Support for victims in court urged
GOING TO court as a victim of crime is a daunting prospect. The courtroom can seem intimidating, the legal system bewildering, outcomes are unpredictable and victims may come away feeling they’ve been given too rough a time or have been denied justice.
In the past few years, there have been moves to make the system less intimidating for victims but support groups say more could be done.
The new Criminal Courts of Justice (CCJ) building in Dublin includes rooms for victims and witnesses with a separate entrance so their contact with defendants is minimised. Court liaison officers, from volunteer organisation Victim Support at Court, accompany them during trials.
A Victims’ Charter, produced by the Victims of Crime Office at the Department of Justice in 2010, sets out the rights and entitlements of victims. The 72-page document has chapters dealing with An Garda Síochána, the Courts Service, the Director of Public Prosecutions, the coroners and other agencies.
Gardaí, for example, are obliged to keep victims informed of the criminal investigation, according to the charter, and the local Garda superintendent is supposed to keep in contact with the families of murder and manslaughter victims.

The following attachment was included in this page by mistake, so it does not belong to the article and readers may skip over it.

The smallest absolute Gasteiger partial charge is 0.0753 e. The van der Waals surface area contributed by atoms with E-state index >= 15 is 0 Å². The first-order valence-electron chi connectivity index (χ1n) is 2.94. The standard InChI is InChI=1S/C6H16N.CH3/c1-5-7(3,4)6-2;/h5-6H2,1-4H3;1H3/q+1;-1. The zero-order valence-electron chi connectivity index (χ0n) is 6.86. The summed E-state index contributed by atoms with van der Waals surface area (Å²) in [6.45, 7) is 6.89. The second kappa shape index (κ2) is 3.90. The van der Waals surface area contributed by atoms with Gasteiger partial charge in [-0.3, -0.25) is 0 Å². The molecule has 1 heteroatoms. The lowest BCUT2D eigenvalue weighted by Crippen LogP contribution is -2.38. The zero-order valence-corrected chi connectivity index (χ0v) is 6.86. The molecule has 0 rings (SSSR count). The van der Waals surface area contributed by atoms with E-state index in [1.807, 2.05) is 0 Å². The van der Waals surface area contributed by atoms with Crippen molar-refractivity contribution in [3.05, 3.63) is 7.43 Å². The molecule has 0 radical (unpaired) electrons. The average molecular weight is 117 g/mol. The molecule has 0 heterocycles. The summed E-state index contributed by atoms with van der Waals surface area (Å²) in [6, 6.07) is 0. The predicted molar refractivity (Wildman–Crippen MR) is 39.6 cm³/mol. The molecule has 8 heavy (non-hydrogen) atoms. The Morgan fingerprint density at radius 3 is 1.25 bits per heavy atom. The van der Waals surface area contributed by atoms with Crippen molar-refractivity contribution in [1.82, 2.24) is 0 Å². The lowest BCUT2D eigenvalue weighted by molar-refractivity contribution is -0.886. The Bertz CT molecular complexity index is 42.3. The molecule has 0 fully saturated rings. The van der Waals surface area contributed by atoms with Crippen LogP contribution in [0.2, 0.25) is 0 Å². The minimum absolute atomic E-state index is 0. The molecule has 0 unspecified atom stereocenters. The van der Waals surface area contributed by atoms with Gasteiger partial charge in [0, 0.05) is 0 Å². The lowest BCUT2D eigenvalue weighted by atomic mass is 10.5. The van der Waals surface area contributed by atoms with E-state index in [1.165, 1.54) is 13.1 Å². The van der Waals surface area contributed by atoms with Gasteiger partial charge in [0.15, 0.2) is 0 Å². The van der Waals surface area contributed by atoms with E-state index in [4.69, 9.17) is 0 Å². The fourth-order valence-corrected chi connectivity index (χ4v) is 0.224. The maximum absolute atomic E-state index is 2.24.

The charter also says the Courts Service will provide facilities and services including victim waiting rooms and video-link facilities for vulnerable witnesses in some courthouses. They also provide reserved seating for the family of the deceased in murder and manslaughter cases at the Criminal Courts of Justice. Victims can also visit the courthouse before the trial if they wish.
In the last 10 years, most of the major courthouses in the country have been refurbished to include some form of victim support facilities, the Courts Service says.
Maeve Ryan, service co-ordinator with Crime Victims Helpline, a national free service that dealt with 3,200 calls last year, says people are deeply affected by crimes that may seem relatively trivial like muggings or burglaries.
There may be a sense of violation, of not feeling safe again in one’s home or on particular streets, and of being unable to sleep. Once a crime is reported the victim assumes, she says, it will be dealt with quickly.
“But the process can be very slow, necessarily so as the guards have to work through statements, gathering evidence.”
The main issues that upset victims, over and above the actual crime, are the perceived lack of communication from gardaí about how the case is progressing, the way they feel ignored in the process and how long it all takes to get to court, if indeed it ever does.
“It is very difficult for the victim. The crime is uppermost in their mind every day and obviously the Garda can’t call them every day or every week with an update,” she says. “In reality, the Garda are very busy. One suggestion we have put forward is that there should be a victim liaison Garda in each station who can be specifically there to stay in touch with victims.”